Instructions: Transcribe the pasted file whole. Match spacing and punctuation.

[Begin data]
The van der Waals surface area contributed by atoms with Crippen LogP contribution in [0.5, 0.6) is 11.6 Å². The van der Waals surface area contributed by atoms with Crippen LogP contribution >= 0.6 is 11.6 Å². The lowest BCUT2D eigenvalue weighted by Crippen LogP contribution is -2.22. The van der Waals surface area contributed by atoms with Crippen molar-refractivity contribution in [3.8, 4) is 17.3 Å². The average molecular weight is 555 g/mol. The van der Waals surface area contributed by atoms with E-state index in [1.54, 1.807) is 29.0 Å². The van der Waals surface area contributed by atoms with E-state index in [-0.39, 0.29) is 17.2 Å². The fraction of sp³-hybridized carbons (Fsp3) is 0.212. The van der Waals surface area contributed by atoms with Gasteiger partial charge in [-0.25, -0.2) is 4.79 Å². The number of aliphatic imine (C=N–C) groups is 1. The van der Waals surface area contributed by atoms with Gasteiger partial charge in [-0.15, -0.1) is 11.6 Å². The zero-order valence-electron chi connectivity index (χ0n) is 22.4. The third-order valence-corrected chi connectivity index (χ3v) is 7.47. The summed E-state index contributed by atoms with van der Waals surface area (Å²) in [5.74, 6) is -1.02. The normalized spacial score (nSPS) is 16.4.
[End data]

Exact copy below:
The van der Waals surface area contributed by atoms with Crippen LogP contribution in [0.5, 0.6) is 11.6 Å². The van der Waals surface area contributed by atoms with Crippen LogP contribution >= 0.6 is 11.6 Å². The lowest BCUT2D eigenvalue weighted by Crippen LogP contribution is -2.22. The van der Waals surface area contributed by atoms with Crippen molar-refractivity contribution in [3.8, 4) is 17.3 Å². The average molecular weight is 555 g/mol. The van der Waals surface area contributed by atoms with E-state index in [1.54, 1.807) is 29.0 Å². The van der Waals surface area contributed by atoms with E-state index in [-0.39, 0.29) is 17.2 Å². The fraction of sp³-hybridized carbons (Fsp3) is 0.212. The van der Waals surface area contributed by atoms with Gasteiger partial charge in [-0.25, -0.2) is 4.79 Å². The number of aliphatic imine (C=N–C) groups is 1. The van der Waals surface area contributed by atoms with Gasteiger partial charge in [-0.15, -0.1) is 11.6 Å². The zero-order valence-electron chi connectivity index (χ0n) is 22.4. The third-order valence-corrected chi connectivity index (χ3v) is 7.47. The summed E-state index contributed by atoms with van der Waals surface area (Å²) in [5.74, 6) is -1.02. The normalized spacial score (nSPS) is 16.4.